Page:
A Tappan Zee Bridge With No Transit?

Earlier this month, Westchester County Executive Rob Astorino joined State Senate Majority Leader Dean Skelos and Senate Transportation Committee Chair Charles Fuschillo to call for a speed-up of the state’s study of replacing the Tappan Zee Bridge and adding transit to the I-287 corridor. His suggestion for speeding it up is a dangerous one: Drop the transit.

The project envisions a new, wider Tappan Zee Bridge; some highway widenings; a rail line connecting Manhattan with Rockland County, and a bus rapid transit (BRT) system that would include buses running in dedicated lanes across the corridor from Suffern to Port Jervis, and branching off of the corridor to destinations north and south. But according to the Journal News, Astorino suggested that the state just replace the bridge and engineer it so that transit “could be added later.”

Delaying the bus rapid transit system would be a losing proposition for the region. A BRT system would bring fast, frequent transit across the corridor for the first time. It would carry over 50,000 riders throughout the I-287 corridor daily and connect economic centers such as White Plains and the “Platinum Mile” of office parks with residential areas, regional destinations, and existing rail lines. The need for such a system has been underscored by recent press reports describing how the Platinum Mile has lost tenants to urban centers with access to transit.

BRT wouldn’t break the bank, either. According to a presentation given by NYSDOT last year, the bridge and highway portion of the project will cost $8.3 billion, with the BRT system costing as little as $1 billion. Most of the transit cost comes from the $6.7 billion Rockland-Manhattan rail line. Postponing the prohibitively expensive rail portion and canceling unnecessary highway expansions, such as some of the proposed truck “climbing lanes,” are sensible ways to cut costs and streamline the study. But it’s essential that a replacement of the Tappan Zee Bridge be accompanied by a BRT system that brings effective transit to the corridor on day one.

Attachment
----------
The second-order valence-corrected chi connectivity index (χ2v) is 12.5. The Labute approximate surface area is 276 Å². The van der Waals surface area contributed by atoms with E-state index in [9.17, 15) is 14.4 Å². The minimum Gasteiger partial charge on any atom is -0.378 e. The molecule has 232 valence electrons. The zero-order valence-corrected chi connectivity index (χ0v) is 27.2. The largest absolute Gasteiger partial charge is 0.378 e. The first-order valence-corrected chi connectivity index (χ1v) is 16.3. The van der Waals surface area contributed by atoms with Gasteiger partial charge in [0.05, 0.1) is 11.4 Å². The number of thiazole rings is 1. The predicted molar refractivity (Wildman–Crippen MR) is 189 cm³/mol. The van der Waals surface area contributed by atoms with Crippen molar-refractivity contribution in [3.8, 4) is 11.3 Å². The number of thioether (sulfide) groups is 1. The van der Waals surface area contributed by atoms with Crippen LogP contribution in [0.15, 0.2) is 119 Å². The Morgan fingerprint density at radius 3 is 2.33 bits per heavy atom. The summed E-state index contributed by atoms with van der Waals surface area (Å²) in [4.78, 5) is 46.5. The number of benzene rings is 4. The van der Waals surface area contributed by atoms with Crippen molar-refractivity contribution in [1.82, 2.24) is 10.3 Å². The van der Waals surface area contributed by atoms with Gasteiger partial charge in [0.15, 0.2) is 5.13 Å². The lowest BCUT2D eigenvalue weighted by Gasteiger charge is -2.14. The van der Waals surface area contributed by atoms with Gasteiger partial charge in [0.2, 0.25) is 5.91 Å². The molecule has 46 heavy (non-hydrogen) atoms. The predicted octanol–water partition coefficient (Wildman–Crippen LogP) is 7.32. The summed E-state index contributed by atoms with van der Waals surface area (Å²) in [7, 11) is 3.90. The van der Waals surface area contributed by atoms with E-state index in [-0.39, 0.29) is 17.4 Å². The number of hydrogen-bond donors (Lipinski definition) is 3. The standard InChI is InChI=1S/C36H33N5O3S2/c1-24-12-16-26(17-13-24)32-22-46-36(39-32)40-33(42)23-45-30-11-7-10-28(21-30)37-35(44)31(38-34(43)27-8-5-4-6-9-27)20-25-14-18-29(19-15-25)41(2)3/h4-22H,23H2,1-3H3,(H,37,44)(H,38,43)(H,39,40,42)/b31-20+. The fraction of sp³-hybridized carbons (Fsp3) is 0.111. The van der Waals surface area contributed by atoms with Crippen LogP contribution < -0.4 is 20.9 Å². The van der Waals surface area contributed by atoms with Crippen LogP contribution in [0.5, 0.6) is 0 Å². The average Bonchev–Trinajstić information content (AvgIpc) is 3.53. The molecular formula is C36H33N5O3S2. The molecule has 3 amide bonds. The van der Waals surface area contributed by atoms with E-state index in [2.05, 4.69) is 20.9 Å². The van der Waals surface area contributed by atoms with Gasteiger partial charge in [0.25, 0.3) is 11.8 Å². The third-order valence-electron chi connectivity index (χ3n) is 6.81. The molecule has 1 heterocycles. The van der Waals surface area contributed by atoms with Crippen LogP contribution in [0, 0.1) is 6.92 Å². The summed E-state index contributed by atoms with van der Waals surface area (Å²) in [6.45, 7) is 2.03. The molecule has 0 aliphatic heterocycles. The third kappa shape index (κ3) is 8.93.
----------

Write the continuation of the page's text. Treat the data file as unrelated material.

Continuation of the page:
State officials haven’t yet determined how to pay for the Tappan Zee replacement. In fact, NYSDOT doesn’t have a capital program for construction projects beyond summer 2012, and state leaders will soon have to start a conversation about how to fund a new one. Replacing the Tappan Zee and adding transit to the I-287 corridor should be part of that discussion.

12 Comments on "A Tappan Zee Bridge With No Transit?"

  1. As long as the design does not preclude transit, the design is stage able and transit can be added.

    An unacknowledged design flaw is the bus-way being only a single lane in each direction; instead it should be two lanes per direction and hence convertible to being a truck-way once rail is added.

    Anyone complaining about transportation funding needs to pull back and look at the wider picture of the continuing mega boondoggle of the Pentagon and the (cigarette protectionism) drug war.

  2. Denis Byrne | July 28, 2011 at 6:07 pm |